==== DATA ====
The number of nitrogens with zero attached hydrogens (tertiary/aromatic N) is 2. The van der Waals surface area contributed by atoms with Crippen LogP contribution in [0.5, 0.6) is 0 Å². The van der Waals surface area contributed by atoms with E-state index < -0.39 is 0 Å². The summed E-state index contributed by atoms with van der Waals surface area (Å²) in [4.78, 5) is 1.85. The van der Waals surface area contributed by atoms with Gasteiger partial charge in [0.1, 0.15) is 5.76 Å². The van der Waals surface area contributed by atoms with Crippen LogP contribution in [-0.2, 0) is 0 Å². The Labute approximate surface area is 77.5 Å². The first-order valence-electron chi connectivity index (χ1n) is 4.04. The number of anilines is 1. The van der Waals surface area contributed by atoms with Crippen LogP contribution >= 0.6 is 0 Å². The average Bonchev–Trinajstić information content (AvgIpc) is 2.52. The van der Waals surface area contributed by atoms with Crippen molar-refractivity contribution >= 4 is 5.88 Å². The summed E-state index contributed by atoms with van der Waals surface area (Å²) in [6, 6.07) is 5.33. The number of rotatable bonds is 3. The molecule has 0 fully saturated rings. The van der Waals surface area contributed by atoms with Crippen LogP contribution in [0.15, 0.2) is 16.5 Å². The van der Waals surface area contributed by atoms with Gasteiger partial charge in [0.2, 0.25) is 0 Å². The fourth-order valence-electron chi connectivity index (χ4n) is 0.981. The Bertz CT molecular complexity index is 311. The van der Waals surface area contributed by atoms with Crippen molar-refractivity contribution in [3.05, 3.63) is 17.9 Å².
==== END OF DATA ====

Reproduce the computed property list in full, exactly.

The number of nitrogens with zero attached hydrogens (tertiary/aromatic N) is 2. The van der Waals surface area contributed by atoms with Crippen LogP contribution in [0.5, 0.6) is 0 Å². The van der Waals surface area contributed by atoms with E-state index < -0.39 is 0 Å². The summed E-state index contributed by atoms with van der Waals surface area (Å²) in [4.78, 5) is 1.85. The van der Waals surface area contributed by atoms with Gasteiger partial charge in [0.1, 0.15) is 5.76 Å². The van der Waals surface area contributed by atoms with Crippen LogP contribution in [-0.2, 0) is 0 Å². The Labute approximate surface area is 77.5 Å². The first-order valence-electron chi connectivity index (χ1n) is 4.04. The number of anilines is 1. The van der Waals surface area contributed by atoms with Crippen LogP contribution >= 0.6 is 0 Å². The average Bonchev–Trinajstić information content (AvgIpc) is 2.52. The van der Waals surface area contributed by atoms with Crippen molar-refractivity contribution >= 4 is 5.88 Å². The summed E-state index contributed by atoms with van der Waals surface area (Å²) in [6, 6.07) is 5.33. The number of rotatable bonds is 3. The molecule has 0 fully saturated rings. The van der Waals surface area contributed by atoms with Crippen LogP contribution in [0.15, 0.2) is 16.5 Å². The van der Waals surface area contributed by atoms with Gasteiger partial charge in [0.2, 0.25) is 0 Å². The fourth-order valence-electron chi connectivity index (χ4n) is 0.981. The Bertz CT molecular complexity index is 311. The van der Waals surface area contributed by atoms with Crippen molar-refractivity contribution in [3.05, 3.63) is 17.9 Å².